‘You like the Spanish cigarettes‘?‘ he asks. whipping the brand new pack of Fortuna Blue from my hands. L'nwrapping them he runs his broad Cordovan snout over their fresh heads. ‘Mmmm.’ I mumble between mouthfuls of Rioja. ‘Me too.‘ he says mournfully. ‘I gave up five years ago. but I still love the smell.‘ Suddenly he laughs maniacally. his eyes flashing with pride and good old-fashioned insanity and I remind myself that my friend is directing planes down to the runway at Seville airport in less than eight hours. I shudder.
Into the night and out of the Baroque splendour of the Italiano Restaurant we have been drinking dry for the last few hours. The air is thick with Moroccan Black and Two Stroke. We stumble through condensed broken streets towards the New Bohemia. Twisted Moorish architecture adapted for Catholic purposes. the Moors themselves long extinguished because they would not adapt the way their rich heritage has.
Finally — the Alameda de Hercules. A huge sandy square. mecca to crusties and hobos alike. bracketed at either end by Roman columns. Youths spill onto the pavements outside every bar. tinkering with mopeds. waving at taxis or testing out their weedy car stereos with the latest Oakenfold opus. Mostly people are just tucking into sweet smelling cones and chugging Cruzcampo. This is Saturday night in Seville and it feels great. Half our number install themselves in La Habinilla. a bar playing host to the largest
108 THE “ST l8 lan—‘i Feb 2001
street crowd. Myself and Ricardo elect to stay outside and smoke ourselves into oblivion between tray-delivered beers. Our crowd grows bigger. broken Spanish and clumsy passes drift into the fog above us. lids heavy, Vespa pitta pat. unfinished beer. darkness.
Awake. the fear. sunlight is kicking into me in unison with an almighty hangover. Sevillians have been going about their pious Sabbath duties for longer than I‘ve been asleep. I know that everything but the Moroccan markets will be shut today but with cancerous logic I decide to go sightseeing.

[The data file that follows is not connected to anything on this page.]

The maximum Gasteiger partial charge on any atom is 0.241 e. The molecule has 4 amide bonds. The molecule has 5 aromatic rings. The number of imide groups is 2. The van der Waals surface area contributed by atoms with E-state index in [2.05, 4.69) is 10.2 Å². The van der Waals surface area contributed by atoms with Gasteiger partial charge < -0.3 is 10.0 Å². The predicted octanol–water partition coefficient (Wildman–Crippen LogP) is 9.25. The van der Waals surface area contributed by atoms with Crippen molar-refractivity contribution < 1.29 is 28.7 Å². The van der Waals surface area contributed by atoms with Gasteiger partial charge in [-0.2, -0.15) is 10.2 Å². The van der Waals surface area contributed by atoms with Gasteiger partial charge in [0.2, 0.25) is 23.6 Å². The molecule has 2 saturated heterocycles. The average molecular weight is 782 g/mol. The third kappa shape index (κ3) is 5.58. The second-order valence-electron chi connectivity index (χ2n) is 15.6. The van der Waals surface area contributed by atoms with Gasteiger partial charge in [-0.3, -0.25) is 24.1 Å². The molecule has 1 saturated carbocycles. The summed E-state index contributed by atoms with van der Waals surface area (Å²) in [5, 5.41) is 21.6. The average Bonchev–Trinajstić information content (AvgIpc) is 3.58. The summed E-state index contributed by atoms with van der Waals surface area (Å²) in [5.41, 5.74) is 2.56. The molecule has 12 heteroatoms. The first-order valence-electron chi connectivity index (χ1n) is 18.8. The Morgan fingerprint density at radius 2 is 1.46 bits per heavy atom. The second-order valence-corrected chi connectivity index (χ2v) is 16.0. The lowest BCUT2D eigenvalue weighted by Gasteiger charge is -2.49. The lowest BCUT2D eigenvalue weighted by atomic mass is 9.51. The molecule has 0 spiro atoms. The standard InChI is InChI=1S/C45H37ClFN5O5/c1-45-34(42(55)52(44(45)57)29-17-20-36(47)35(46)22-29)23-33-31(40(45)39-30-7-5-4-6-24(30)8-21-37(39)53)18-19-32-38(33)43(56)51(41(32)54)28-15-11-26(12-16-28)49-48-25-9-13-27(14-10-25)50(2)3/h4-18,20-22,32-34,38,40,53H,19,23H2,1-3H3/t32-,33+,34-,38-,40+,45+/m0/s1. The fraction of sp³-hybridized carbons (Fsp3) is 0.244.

Street level. bright pain. Thank God this city is so ﬂat. First port of call is the Cathedral — licking its way up and out of the Santa Cruz area it is not difficult to find. More than can be said for trying to get in as it is closed for restoration. I manage to get as far as a quarantined reception area where moustachioed members of the Cathedral Information Agency tell me to go away. Before leaving I glance up and see those Mudejar towers bold as Othello with Christian Gothic festoons nibbling decoratively at their heels. What breath I have is taken. Out on Mateous Gago I look back again and there it is — the Giraldo Tower. a finger up to modernism and the highest point in Seville’s self restricting skyline. I swoon — this time from nausea. Carry me feet. carry me . . .
I‘ve been sitting here for about an hour trying to work this map out. The hour before that I think I spent in Los Jardnes De Murillo.
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Helen Monaghan lived in Spain for six months.
Semana Santa (Holy Week)
The highlight of Spain’s religious calendar is undoubtedly Semana Santa, With the festiVities in Seville being by far the most magnificent. From Palm Sunday to Easter Sunday, hundreds of brotherhoods process in penitence from their church to the cathedral. Winding through the city’s intricate maze of narrow streets, 30 or so men carry pasos (floats) bearing images of Jesus Christ or the Virgin Mary upon their shoulders, and together With the sinister-looking hooded Nazarenes, many walk the route barefoot. To the ViSitor, Semana Santa is perhaps one of the most intriguing but spectacular festivals you’re likely to witness. The proceSSions, which set off in the early hours of Good Friday, are definitely w0rth getting